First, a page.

a hand wheel adapted to be manually rotated by an operator of said machine;
a horizontal shaft secured to said hand wheel for rotation therewith; and
means operatively connected between said shaft and said slide for sliding horizontal movement of said slide upon rotation of said hand wheel.
4. The exercise machine as set forth in claim 3 wherein said means operatively connected between said horizontal shaft and said slide includes
a second horizontal shaft having one end threadedly connected to said slide, and a vertical shaft connected between said horizontal shafts for transferring rotative movement from the first mentioned horizontal shaft to said second horizontal shaft.
5. The exercise machine as set forth in claim 1 wherein an adjustable lap strap (46) is releasably connected across the thighs of the user seated on the seat for holding the thighs in a restrained position; and
means are operatively connected to said lap strap for tightening said lap strap under a predetermined tension across the thighs of the user.
6. The exercise machine as set forth in claim 5 wherein a lower adjustable leg strap (76) is releasably connected across the legs of the user beneath said leg restraint device and below the knees for holding the tibias against horizontal movement.
7. The exercise machine as set forth in claim 5 wherein
a lower back pad (26) is provided adjacent said seat for fitting against and restraining the lower back and pelvis of the user, the user upon exerting a force against said lower back pad for pivoting said movement arm rearwardly providing a limited rocking movement of the pelvis during movement of said movement arm.
8. The exercise machine as set forth in claim 1 wherein said adjustable leg restraint device comprises a post (60) positioned between the legs of a user and mounted for pivotal movement about a horizontal axis, and leg pads (72) mounted on said post for adjustable vertical movement relative to the thighs of the user for engaging the thighs adjacent the knees.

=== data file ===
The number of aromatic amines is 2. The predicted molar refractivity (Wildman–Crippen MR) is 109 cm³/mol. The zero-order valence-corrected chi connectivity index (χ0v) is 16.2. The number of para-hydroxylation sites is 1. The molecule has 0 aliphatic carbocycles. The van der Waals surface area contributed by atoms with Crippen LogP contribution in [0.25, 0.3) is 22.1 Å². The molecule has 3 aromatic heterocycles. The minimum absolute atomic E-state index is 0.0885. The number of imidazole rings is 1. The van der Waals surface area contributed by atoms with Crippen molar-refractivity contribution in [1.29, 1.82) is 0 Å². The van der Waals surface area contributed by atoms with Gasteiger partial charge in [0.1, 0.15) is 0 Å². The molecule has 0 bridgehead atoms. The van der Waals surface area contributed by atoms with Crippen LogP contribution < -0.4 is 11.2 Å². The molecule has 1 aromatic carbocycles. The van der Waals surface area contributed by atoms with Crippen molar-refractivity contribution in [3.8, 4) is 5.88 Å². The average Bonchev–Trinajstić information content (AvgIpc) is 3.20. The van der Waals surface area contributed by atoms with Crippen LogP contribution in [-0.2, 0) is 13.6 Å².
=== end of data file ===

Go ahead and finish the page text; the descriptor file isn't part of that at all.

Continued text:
9. An exercise machine as set forth in claim 1 wherein
said means operatively connected to said movement arm to provide a predetermined resistance includes a weight stack (131) and means selectively connecting said weight stack to said movement arm to resist pivotal movement of said movement arm exerted by said user in a rearward direction from a rest position.
10. An exercise machine as set forth in claim 9 wherein said weight stack and means selectively connecting said weight stack to said arm continuously urge said movement arm in a forward pivotal movement to said rest position after pivoting rearwardly from said rest position.
11. An exercise machine as set forth in claim 10 wherein said means selectively connecting said weight stack to said movement arm comprises:
a pulley wheel (132) mounted for relative rotation about said horizontal shaft (38) of said movement arm;
a cable (134) extending from said pulley wheel to said weight stack; and
a lever (148) secured to the horizontal shaft (38) of said movement arm (30) and releasably connected to said pulley wheel (132) at a predetermined angular relation of said movement arm with said pulley wheel (132) for transferring rotative movement of said movement arm to said pulley wheel.
12. An exercise machine as set forth in claim 11 further comprising
a strain gauge means for measuring the torque exerted by said movement arm in a rearward direction from said rest position; and
means for selectively connecting said strain gauge to said pulley wheel for measuring the torque exerted by a user against said movement arm in a rearward direction.
13. An exercise machine (10) for exercising lumbar muscles of a seated user comprising:
a seat (20) on which a user is seated for operation of the machine;
a movement arm (30) mounted for pivotal movement with a horizontal shaft (38, 36) and having an upper back pad (32) thereon for contact with the back of the user for pivoting of the movement arm in a rearward direction by the user exerting force against the back pad;